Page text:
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Neural regulation of social gaze


In order to navigate in a complex, dynamic social environment, humans need efficient communication mechanisms. In addition to vocal signals, we are experts in the analysis and exchange of visual information. Body, head and gaze orientation provide information about an individual depending on its status, affect and intentions thanks to the different non-verbal interactions we engage in. An telling example of how such cues can also be used by non-human primates has been captured by the video surveillance system of our housing facility.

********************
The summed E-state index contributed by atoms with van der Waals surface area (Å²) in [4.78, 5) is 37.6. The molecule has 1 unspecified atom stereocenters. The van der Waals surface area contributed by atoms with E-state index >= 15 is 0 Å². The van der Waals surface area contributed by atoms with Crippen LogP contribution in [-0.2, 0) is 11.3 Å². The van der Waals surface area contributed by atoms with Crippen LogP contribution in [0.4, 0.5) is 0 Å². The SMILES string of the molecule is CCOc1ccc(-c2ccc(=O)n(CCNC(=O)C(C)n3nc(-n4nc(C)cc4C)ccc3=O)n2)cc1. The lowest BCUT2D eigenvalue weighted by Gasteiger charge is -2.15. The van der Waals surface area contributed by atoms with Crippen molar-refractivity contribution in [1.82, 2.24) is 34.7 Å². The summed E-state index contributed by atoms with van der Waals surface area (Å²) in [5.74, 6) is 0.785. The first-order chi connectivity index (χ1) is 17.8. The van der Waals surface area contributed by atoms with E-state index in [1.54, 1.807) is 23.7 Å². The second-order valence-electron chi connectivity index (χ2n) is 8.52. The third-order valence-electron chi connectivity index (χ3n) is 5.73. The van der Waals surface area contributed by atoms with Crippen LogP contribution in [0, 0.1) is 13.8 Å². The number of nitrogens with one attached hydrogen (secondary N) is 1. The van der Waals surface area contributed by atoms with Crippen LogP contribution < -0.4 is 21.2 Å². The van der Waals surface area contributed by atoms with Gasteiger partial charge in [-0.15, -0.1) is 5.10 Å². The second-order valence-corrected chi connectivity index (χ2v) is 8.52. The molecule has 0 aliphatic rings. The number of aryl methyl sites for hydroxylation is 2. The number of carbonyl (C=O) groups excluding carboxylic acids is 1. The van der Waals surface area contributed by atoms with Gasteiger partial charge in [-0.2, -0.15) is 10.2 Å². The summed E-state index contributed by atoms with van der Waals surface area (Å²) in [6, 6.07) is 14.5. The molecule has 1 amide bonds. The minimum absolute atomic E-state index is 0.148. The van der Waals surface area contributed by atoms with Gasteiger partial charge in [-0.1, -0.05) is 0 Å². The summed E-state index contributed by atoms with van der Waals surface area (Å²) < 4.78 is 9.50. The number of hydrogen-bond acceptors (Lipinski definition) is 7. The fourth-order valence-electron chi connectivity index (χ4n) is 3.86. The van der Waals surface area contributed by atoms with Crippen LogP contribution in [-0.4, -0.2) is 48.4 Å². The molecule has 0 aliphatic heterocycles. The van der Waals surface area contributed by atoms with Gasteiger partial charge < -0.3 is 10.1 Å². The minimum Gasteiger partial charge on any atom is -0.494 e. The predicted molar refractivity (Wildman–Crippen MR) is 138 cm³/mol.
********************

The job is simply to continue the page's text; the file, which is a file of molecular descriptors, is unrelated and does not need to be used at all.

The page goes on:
Communication mediated by social gaze has a dual function: on the one hand, it is essential for reading the behavior of other individuals, and on the other hand, it is a powerful tool to communicate information about oneself. As these two functions can often not be accomplished independently from one another, eye movements need to be finely controlled to avoid the risk, for example, that gazing at someone to assess the direction of their attention will lead to a prolonged eye contact experienced as intrusive. Despite its importance in the behavioral repertoire of primates, the neural substrates that support social gaze remain elusive. Using live face-to-face interactions, we confirmed the existence of eye contact detecting neurons (Mosher et al., Curr Biol 2014) and further found that some amygdala neurons discharge in conjunction with the active interruption of mutual gaze. Thus, the amygdala may be involved in the regulation of social gaze, i.e. not only coding the direction of other’s gaze but also in the decision to engage in or disengage from eye contact (Gilardeau et al., in preparation).

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